Can you tell the coolest or most silly thing you have seen in furry fandom?
I love walking around the open areas of cons, and just people/furry watch. There is always something funny going on, be it a furry on the ground covered in doughnuts, or furs doing fun a creative and spontaneous mini skits to entertain. At this years BLFC there was a guy walking around with a giant die, handing out prizes. Two thumbs up for that!

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Legacy: Dawn, by Rukis – book review by Fred Patten.

by Patch O'Furr

Submitted by Fred Patten, Furry’s favorite historian and reviewer.

rukis-legacy-dawnLegacy: Dawn, by Rukis. Illustrated by the author.
Dallas, TX, FurPlanet Productions, June 2016, hardcover $29.95 (383 pages), trade paperback $19.95.

This is a mature content book.  Please ensure that you are of legal age to purchase this material in your state or region.

Legacy: Dawn is a standalone novel by Rukis, set in her world of Red Lantern (Sofawolf Press, March 2012) and Heretic (FurPlanet Productions, January 2013). Like the others, it takes place in a brutal semi-Renaissance anthropomorphic world.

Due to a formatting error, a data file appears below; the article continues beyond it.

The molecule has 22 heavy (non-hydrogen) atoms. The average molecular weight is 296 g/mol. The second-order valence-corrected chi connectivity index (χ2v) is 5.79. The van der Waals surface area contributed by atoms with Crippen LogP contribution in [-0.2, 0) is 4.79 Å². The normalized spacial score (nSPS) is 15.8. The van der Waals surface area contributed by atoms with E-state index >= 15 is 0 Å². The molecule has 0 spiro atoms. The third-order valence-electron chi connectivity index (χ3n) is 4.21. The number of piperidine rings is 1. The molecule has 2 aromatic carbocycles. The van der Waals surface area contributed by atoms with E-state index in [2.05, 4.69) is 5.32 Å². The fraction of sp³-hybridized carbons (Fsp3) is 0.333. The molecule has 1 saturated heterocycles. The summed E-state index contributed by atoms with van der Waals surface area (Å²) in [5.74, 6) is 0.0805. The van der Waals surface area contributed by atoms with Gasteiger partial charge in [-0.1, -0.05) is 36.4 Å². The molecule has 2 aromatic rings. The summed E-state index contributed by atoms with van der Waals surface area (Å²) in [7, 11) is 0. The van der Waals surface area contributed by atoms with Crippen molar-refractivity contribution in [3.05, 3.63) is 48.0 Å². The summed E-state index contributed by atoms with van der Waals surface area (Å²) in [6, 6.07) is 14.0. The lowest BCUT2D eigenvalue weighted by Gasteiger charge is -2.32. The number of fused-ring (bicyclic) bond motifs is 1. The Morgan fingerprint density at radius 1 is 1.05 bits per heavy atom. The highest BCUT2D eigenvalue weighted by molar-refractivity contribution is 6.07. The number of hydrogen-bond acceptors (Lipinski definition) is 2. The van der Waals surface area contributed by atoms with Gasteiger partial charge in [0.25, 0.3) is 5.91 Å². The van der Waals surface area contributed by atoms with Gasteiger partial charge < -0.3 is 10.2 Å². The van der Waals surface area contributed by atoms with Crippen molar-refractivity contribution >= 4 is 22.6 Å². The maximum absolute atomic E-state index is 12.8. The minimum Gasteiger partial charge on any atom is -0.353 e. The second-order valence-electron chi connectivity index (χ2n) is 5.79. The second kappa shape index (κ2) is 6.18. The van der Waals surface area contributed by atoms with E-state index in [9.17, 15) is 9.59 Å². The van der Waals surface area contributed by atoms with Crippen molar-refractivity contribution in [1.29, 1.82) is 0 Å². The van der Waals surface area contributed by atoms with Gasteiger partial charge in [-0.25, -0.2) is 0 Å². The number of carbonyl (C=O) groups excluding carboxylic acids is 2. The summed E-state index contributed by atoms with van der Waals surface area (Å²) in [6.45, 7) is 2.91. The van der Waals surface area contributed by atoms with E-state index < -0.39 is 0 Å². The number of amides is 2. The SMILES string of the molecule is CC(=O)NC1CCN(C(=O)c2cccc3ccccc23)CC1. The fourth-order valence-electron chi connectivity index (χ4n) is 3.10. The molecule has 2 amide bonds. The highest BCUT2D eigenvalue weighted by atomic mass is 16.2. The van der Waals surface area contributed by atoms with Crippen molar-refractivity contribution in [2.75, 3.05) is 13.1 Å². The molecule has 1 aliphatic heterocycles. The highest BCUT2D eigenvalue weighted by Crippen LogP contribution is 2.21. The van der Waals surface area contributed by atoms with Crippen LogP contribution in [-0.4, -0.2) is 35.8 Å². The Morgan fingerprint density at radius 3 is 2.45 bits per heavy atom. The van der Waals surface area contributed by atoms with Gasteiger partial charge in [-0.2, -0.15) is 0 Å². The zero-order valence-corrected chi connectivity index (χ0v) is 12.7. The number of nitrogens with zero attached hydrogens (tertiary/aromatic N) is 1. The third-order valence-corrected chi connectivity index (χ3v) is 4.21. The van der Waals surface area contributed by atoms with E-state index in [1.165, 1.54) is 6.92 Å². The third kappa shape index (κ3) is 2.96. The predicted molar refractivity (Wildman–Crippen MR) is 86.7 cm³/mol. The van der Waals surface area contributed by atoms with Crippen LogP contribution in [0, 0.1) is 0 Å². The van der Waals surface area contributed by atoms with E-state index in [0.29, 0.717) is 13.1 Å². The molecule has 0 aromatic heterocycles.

Legacy: Dawn is narrated by Kadar, a low-caste jackal in a rigid stratified society ruled by a hyena aristocracy:

“I was born in a small village near the Hyronses river, to a family of laborers working in the brick kilns. My family, as many generations back as the walls of my home and the scrawlings of previous dead relatives could trace back, have always been laborers on the clay flats, working the brick kilns. We have little choice. There is no elevation from the labor caste. If you are born a laborer, and you live long enough to have children of your own, they too will be laborers. That’s simply how it is. How it has always been. How it will always be.

At least, that’s what I was raised to believe.” (p. 7)

Kadar only describes his childhood for the first four pages. After that he is an adult indentured servant, which is not practically different than a slave:

“He [Kadar’s guard] doesn’t hesitate to bring that up. ‘Your contract requires that you work,’ the hyena sniffs, ‘you can’t very well do that if you’re on the run. We’re legally obliged by our employers to keep you sedate and dutifully paying off your debt. By any means. Any injuries you sustain during an escape attempt are your cross to bear during the workday. The harvest doesn’t stop just because you went and got yourself damaged.’” (pgs. 11-12)

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Purrfect Tails – OPEN FOR SUBMISSION